Welcome to the Norfolk Island Museum's blog. We are lucky to be located in the most beautiful part of a stunning island in the South Pacific. We are a little island, but our history and stories are great - from Polynesian and convict settlements to the home of the Bounty mutineers. Hopefully you'll enjoy our stories.
An important yet little known part of our island’s history was presented to us this week. A very interested audience was treated to a fabulous presentation by Dr. Miller Goss on The Norfolk Island Effect. Miller is a radio astronomer who spent his career working at places such as the Parkes Radio Telescope, the Kapteyn Astronomical Institute of the University of Groningen in the Netherlands and the National Radio Astronomy Observatory in Socorro, New Mexico (USA). He and his wife Libby still live in New Mexico.
The story of the ‘Effect’ takes us back to the dying stages of World War II in 1945. At that time Norfolk Island still played an important role due to its location, airstrip and the placement of the Radar Station at Mount Bates. Miller pointed out to us that there are very few places where you can gain a 360 degree view of the horizon, as you can on top of Mount Bates. The COL radar placed there was used to warn of aircraft in the area.
Dr. Miller Goss
One day late in March 1945 Royal New Zealand Air Force Flight Officer, Hepburn, who was in charge of the radar station, noticed increased radiation recordings at sunrise and sunset. We are lucky that Hepburn was alert to the fact that this was something to follow-up on and that he reported the discovery to RNZAF headquarters. From there the information was passed to Dr Elizabeth Alexander of the Radio Development Laboratory of the Dept. of Scientific and Industrial Research in Wellington. She began an immediate investigation. Within weeks similar recordings had been confirmed by other stations in New Zealand and she gave the name to the discovery as The Norfolk Island Effect. What had been detected were Type I solar bursts from an active sun. The news of this discovery had a major impact on science in New Zealand and especially Australia, leading to the Australians becoming a world power in radio astronomy within the next 5 years. The impetus of the Norfolk Island news was a major force in the re-birth of radio astronomy in the post war era.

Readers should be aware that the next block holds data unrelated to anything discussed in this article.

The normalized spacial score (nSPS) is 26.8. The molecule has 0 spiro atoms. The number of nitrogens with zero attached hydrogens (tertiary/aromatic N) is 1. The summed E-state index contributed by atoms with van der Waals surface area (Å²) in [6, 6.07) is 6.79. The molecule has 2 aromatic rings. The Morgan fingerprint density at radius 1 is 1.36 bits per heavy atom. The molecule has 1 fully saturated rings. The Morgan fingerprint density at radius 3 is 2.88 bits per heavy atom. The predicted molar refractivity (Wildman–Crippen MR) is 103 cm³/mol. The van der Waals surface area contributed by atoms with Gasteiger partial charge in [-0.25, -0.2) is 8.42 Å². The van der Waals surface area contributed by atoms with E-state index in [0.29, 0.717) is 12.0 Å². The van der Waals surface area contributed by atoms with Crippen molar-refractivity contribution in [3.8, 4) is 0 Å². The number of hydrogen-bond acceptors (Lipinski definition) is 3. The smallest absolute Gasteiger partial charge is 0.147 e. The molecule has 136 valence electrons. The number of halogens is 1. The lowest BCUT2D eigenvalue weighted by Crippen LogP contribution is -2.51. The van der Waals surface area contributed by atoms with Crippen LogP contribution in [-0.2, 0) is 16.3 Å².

The fact that today we generally know so little about the Norfolk Island Effect and the important historical role that the radar station at Mt. Bates played is surprising. The ruins of the radar are still there – and in fact Miller was surprised at the amount and intactness of some pieces, as most other stations of this type have all but disappeared. However, despite local attempts in years gone by, there is no sign or information that alerts us to what an important discovery was made at this place in 1945. The challenge of conserving what is left is also there. It is hoped that some re-dress of this may occur through attention brought by organisations such as the Museum and National Parks as well as interested community members.
Dr. Goss beside the remains of the COL Radar at Mount Bates
Miller’s talk was made so interesting by the stories he told of the people involved in and that their backgrounds, connections and diligence were in no small part, the reason why the discovery was made. In particular he was able to really convey what a remarkable woman Dr. Elizabeth Alexander was. Educated at Cambridge at a time when women were not allowed to be full members of the university she went on to become one of the world’s first female radio astronomers – even though geology was her primary science. Her story of evacuation from Singapore in the days before it fell to the Japanese, her career in New Zealand and finally correspondence on the news of the Effect with colleagues in Sydney, were fascinating parts of Miller’s presentation.
Miller and Libby spent time in New Zealand prior to coming to Norfolk where Miller was able to talk with two of the men who worked at the Radar Station in 1945 and research more about Dr Elizabeth Alexander’s life. His enthusiasm for ensuring that the story of the Norfolk Island Effect is not lost to history was obvious. He left us enlightened on a small but very important part of the history of this island and charged with the task of making sure that the story and relics on Mount Bates do not get forgotten or lost to future generations.